Autoimmune polyglandular syndrome type 2, alopecia universalis and Crohn's disease
ABSTRACT Autoimmune polyglandular syndromes are defined as a spectrum of association between 2 or more organ specific endocrinopaties and non-endocrine autoimmune diseases. Autoimmune polyglandular syndromes type 2 is characterized by the coexistence of adrenal failure with autoimmune thyroid disease and diabetes mellitus type 1. Inflammatory bowel diseases are rarely associated with these autoimmune disorders. Here, we report about a case of 33years old male with known history of Crohn's colitis diagnosed in childhood. In 2003 the patient experienced sudden loss of hair, eyebrows, eyelashes, beard and body hair - alopecia universalis was diagnosed. At the age of 28, the patient was hospitalized with severe dehydration and clinical signs of ketoacidosis. Increased blood glucose (40mmol/L), ketonuria and metabolic acidosis indicated diabetes mellitus type 1. In 2005, he had severe relapse of Crohn's disease and was treated with systemic corticosteroid. Although patient responded well to the induction therapy, fatigue, hypotension, bradycardia called for further investigations: free thyroxine - 6.99pmol/L, thyroid-stimulating hormone >75U/ml, anti-thyroid peroxidase antibodies >1000U/mL, so diagnosis of Haschimoto thyroiditis was confirmed. Persistent hypotension and fatigue, recurrent hypoglycemic crises indicated a possible presence of hypo-function of adrenal glands. After complete withdrawal of corticosteroid therapy, low cortisol levels (69.4nmol/L) and positive tetracosactide stimulation test proved adrenal cortex failure. Regardless of the intensive treatment for diabetes, hypothyroidism, adrenal insufficiency and Crohn's disease, it was extremely difficult to achieve and maintain control of all four diseases.
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ABSTRACT: BACKGROUND:: Little is known about the prevalence, causes, and management of hair loss in patients with inflammatory bowel disease (IBD). Despite the fact that there are relatively few case reports describing hair loss in IBD, anecdotally, it is a common clinical problem. Hair loss is associated with both acute and chronic illness, with nutritional deficiencies, and with adverse drug reactions, all of which are relevant to IBD. METHODS:: A literature search was performed using PubMed from 1966 to July 2012 to identify all articles describing cases of and/or the cause of hair loss in patients with IBD. RESULTS:: There is relatively little data describing the prevalence, cause, or course of hair loss in people with IBD. Because there are many potential reasons for hair loss in people with IBD, identifying the cause is not always possible. Telogen effluvium associated with acute or chronic flares of IBD is probably the commonest cause of disease-related hair loss, although the prevalence of this is unknown. Other causes include drug side effects and nutritional deficiencies. More recently shared genetic risk factors with alopecia areata and IBD have been identified. CONCLUSIONS:: The potential causes of hair loss in IBD are protean, although its prevalence is unknown. A practical guide to assessing and managing patients with hair loss in IBD is presented.Inflammatory Bowel Diseases 04/2013; 19(8). DOI:10.1097/MIB.0b013e31828132de · 5.48 Impact Factor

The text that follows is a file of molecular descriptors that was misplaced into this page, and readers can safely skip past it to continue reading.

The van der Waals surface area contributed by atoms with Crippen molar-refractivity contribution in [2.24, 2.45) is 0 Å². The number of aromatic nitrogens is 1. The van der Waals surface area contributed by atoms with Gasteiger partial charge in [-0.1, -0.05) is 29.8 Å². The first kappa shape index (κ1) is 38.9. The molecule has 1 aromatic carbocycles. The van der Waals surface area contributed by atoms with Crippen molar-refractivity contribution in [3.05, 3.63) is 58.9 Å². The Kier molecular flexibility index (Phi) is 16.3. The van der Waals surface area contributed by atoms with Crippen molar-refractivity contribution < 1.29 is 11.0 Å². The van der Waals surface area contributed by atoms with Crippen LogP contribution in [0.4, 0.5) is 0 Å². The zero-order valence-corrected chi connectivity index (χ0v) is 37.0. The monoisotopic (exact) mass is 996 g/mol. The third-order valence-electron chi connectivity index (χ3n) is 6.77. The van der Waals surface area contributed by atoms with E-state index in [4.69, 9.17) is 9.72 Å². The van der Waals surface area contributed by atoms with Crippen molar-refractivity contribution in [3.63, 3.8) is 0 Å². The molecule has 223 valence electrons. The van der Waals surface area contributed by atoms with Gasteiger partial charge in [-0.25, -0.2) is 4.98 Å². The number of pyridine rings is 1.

- Journal of Crohn s and Colitis 06/2013; DOI:10.1016/j.crohns.2013.05.004 · 3.56 Impact Factor
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ABSTRACT: Recovery from alopecia is rare in autoimmune polyglandular syndrome (APS). A 41-year-old male was admitted to our hospital with hyperglycemia. He developed alopecia areata (AA) 5 months before admission and developed thirst, polyuria, and anorexia in 2 weeks. His plasma glucose level upon admission was 912 mg/dl (50.63 mmol/l) and HbA1c was 13.7%. Although urinary and plasma C-peptide levels showed that insulin secretion was not depleted, anti-insulinoma-associated antigen 2 antibody was present. In addition, measurement of thyroid autoantibodies revealed the presence of Hashimoto's thyroiditis. These findings suggested a diagnosis of APS type 3. The patient has showed signs of improvement with the continuation of insulin therapy. During the successful control of diabetes, he had total hair regrowth within 2-3 months. Human leukocyte antigen typing showed that DRB1*1501-DQB1*0602 and DQB1*0301 were present. Similar cases should be accumulated to clarify the association of APS type 3 with recovery from AA. Alopecia in diabetic patients is a suspicious manifestation of autoimmune type 1 diabetes.Patients with autoimmune type 1 diabetes specifically manifesting alopecia should be further examined for diagnosis of APS.Insulin-mediated metabolic improvement may be a factor, but not the sole factor, determining a favorable outcome of alopecia in patients with autoimmune type 1 diabetes.02/2015; 2015:140084. DOI:10.1530/EDM-14-0084